I'm a card-carrying political scientist,but sometimes I feel as if my profession, as a colleague once said, is like late 19th century medicine, where for the first time we're doing more good than harm.
I've been intrigued by recent discussion over the effectiveness of lobbying. A major study by several professors and their many research assistants, summarized here, concludes that lobbyists with the greatest resources win in Congress only about half the time, and the general result of lobbying is preservation of the status quo. Taking issue with these findings, Lee Drutman of the Progressive Policy Institute, an analyst whose work I have found good and persuasive, argues that lobbying is a process that sometimes never ends.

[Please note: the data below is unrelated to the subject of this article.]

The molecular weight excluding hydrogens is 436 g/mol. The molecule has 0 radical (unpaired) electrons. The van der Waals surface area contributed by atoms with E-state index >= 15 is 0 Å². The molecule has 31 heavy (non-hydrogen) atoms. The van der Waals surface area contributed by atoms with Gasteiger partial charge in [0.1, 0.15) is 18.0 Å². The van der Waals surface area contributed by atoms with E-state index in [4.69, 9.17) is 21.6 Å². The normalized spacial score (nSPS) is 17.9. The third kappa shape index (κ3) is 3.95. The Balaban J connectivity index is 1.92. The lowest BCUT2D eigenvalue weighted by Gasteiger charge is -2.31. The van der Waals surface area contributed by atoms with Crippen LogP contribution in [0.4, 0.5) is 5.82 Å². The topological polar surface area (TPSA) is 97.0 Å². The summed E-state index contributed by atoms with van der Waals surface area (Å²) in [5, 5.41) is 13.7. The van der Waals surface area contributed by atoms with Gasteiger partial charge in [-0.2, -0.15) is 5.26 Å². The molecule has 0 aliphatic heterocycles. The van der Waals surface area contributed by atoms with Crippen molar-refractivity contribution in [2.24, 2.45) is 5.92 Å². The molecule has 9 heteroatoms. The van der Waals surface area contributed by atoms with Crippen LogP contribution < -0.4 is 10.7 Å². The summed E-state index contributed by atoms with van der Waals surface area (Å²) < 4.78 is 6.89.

I haven't read the book in question, but I know that many distinctions need to be made to answer the questions who won and why on any issue. Some issues have evenly matched lobbyists on each side; some are one-sided either in size or intensity. Some issues have action-forcing circumstances while others can delayed until atrophy. And perhaps most important from my view, some issues are decided outside Congress. Studies that look only at efforts to influence the legislative branch miss what is often the most effective influence -- on the executive branch.